According to results of a new Gallup poll released this week, a majority of respondents admit to lying or otherwise providing incorrect responses when contacted by the organization’s pollsters.
Gallup asked 2,334 adults living in the United States if they had ever participated in one of the organization’s surveys, and if so, whether they had been honest with their answers.
According to the poll:
45 percent say that whenever they participate in a Gallup survey, they just give whichever response they think the pollster wants to hear.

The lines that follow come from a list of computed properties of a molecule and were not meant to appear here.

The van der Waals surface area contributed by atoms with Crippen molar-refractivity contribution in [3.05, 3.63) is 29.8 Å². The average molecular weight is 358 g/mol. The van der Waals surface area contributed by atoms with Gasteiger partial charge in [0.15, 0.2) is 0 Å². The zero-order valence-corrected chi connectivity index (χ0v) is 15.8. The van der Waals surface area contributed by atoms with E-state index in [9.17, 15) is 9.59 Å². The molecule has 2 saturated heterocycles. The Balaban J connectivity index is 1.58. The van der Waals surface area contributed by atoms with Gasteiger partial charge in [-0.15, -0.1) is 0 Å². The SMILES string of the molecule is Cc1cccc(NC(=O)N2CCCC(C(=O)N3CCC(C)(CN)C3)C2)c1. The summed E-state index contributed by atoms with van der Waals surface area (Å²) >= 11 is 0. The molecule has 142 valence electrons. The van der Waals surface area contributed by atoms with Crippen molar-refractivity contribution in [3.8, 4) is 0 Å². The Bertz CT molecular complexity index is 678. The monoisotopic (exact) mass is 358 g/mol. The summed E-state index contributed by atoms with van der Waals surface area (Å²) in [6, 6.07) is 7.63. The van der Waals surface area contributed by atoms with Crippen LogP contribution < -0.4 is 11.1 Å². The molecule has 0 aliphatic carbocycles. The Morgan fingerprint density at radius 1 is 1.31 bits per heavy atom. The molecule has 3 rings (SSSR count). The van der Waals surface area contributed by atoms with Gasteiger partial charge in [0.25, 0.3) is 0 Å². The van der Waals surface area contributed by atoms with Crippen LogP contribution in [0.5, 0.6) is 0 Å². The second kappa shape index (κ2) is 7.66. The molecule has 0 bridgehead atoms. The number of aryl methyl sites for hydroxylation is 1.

21 percent say that their responses are “mostly random,” or determined by factors such as lyrics to a song on the radio.
18 percent say that for multiple-choice questions, they simply select responses that contain the most “poetic qualities” such as unintentional alliteration or rhyme schemes.
14 percent say that they let their pets choose responses for them.
11 percent say that they so despise being interrupted by pollsters during meals that they agree to participate in surveys only to give responses that represent the opposite of how they actually feel, in order to damage the accuracy of polls.
“These results could be very significant in determining how valuable our polls are, or not,” said Gallup opinion polling chief Al Lotta-Statz.